Instructions:
1. Heat oven to 400 degrees. Place the root vegetables and onion in a roasting pan.
2. Toss the vegetables with the olive oil and salt to taste. Do not crowd the vegetables.
3. Roast the mixture for a total of 45-50 minutes, stirring every 15 minutes. After 30 minutes, scatter the garlic cloves in with the vegetables. Continue stirring every 15 minutes until the vegetables are tender and evenly browned.
4. Before serving, add a sprinkling of fresh chopped herbs or balsamic vinegar, if you like for additional flavor.

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posted by on Balance, Elements, Energy, Heart, Mental Clarity, Seasons, Stress

Over the past couple of weeks, you may have felt the weather shift. We’ve come into the time of late summer—after the peak of summer, but before the leaves of autumn fall.

According to Angela and John Hicks, co-founders of the College of Integrated Chinese Medicine, this is a time of remarkable balance: “What is most striking about this season is the sense of time standing still. The peak of yang is over and the days are getting shorter but the leaves are still on the trees and the weather can still be warm. The melancholia of autumn is yet to begin. It is a time when yin and yang are finely balanced.”

In the natural cycle of the five elements, Earth acts as our provider, our mother. It’s the soil that nourishes the plants, which in turn nourish us. Earth is our center, the root, which supports all of the other elements. Now is the time of harvest, the act of giving and receiving—reciprocity in the truest sense.“The fields are filled with nourishment representing the fruits of our labors. … it yields an abundant harvest to those who adequately cultivate and care for it.”Lonny S. Jarrett We should take a few moments every day to give thanks for an abundant harvest.

In our lives, a balanced presentation of the Earth element is someone who is not only able to work hard, but also able to reap the benefits of his or her efforts. It’s being able to feel satisfied and “nourished” by our accomplishments and relationships. Can you support others without being smothering or feeling resentful? Are you able to ask for help when you need it? If someone offers you help, do you accept it or push them away? Most importantly though, the Earth element is about being centered, stable, and “home.” Earth has the comfort and security you feel when you go home. On the contrary, if the Earth element is out of balance, we may feel mentally foggy or distracted, ungrounded, unsupported, lethargic, “heavy,” or worried (the kind of worrying or ruminating that’s super unproductive—like a hamster wheel spinning the same thought over and over).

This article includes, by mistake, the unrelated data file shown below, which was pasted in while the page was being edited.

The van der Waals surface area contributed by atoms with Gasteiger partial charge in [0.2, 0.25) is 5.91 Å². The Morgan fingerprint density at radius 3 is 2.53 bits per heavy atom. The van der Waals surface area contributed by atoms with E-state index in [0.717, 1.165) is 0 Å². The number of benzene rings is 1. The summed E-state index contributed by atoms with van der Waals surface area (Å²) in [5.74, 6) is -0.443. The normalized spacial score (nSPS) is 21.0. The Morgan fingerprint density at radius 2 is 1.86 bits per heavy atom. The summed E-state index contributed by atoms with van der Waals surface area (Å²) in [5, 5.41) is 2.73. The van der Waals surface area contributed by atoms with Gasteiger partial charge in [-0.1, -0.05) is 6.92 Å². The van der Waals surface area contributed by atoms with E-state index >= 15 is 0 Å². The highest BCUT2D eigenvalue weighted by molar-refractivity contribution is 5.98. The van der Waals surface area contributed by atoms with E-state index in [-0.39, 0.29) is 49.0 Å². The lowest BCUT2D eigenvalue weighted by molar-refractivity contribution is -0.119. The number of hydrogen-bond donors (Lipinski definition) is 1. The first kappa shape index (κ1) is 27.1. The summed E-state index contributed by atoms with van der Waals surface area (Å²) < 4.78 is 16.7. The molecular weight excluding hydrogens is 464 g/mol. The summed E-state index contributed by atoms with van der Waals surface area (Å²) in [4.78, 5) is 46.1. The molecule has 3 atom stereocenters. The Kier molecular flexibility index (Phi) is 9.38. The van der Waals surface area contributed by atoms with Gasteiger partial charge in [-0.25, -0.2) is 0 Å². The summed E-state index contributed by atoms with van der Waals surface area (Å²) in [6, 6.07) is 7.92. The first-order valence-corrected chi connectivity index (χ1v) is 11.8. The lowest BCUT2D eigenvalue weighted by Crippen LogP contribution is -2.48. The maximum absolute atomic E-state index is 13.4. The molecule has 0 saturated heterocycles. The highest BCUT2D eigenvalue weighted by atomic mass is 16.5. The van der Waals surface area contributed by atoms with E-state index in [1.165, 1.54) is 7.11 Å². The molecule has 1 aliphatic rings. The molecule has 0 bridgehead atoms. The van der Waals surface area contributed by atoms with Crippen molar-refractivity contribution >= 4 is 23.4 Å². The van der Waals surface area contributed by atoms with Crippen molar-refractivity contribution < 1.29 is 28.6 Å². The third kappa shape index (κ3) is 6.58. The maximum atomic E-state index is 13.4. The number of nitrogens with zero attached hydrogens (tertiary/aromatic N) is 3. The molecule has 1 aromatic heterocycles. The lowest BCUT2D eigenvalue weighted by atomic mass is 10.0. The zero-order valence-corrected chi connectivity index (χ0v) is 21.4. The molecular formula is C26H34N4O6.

“Madness is to think of too many things too fast, or of one thing exclusively.” – Voltaire

In accordance with the season of late summer, ask yourself:

Are you satisfied with what you have cultivated and ‘harvested’ in your life, or are you always hungry for more?

Where do you get your emotional support? Do you have someone you can turn to if you need help?  Do you feel like your relationships have a reciprocal nature of giving and receiving?

What nourishes you? Where is “home?” Where have you put down roots? How would you describe the feeling of “going home?”

What grounds you when you feel uncentered? What motivates you when you feel stuck?

Remember, now is the season to give thanks for all that you receive. Take a moment to reflect on what nourishes you on a day-to-day basis—physically, emotionally and spiritually.

 

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posted by on Balance, Heart, Mental Clarity, Qi Gong, Stress

Acupuncture Atlanta

Stress can be a very sneaky, insidious thing. It waits silently in the background, showing no signs of the destruction it carries with it, while we work, pushing to get everything done in our daily lives. Even when we don’t think we’re letting stress affect us, it can accumulate in our muscles, energy and mind. Before you know it, you’re battling a migraine, backache, chronically troubling thoughts, etc.

It’s impossible to avoid stress in life, but it is possible to live with more peace, less pain and more balance by tuning in and staying in touch with the signals being sent all the time between the body, mind and heart.

One of our friends and partners, India Powell of Lightswitch Communications, has put together an online workshop designed to help you take better care of yourself and be more in tune with your own stress signals. Through the workshop, called Burnout to Balance, you can explore at your own pace seven steps for moving away from stress and toward more bliss in everyday life, and you’ll build your own a complete action plan for better self-care. It’s also full of local resources, recommended reading and other tools to help you on your journey.

Make sure you find time to do something today—however small—to care for yourself.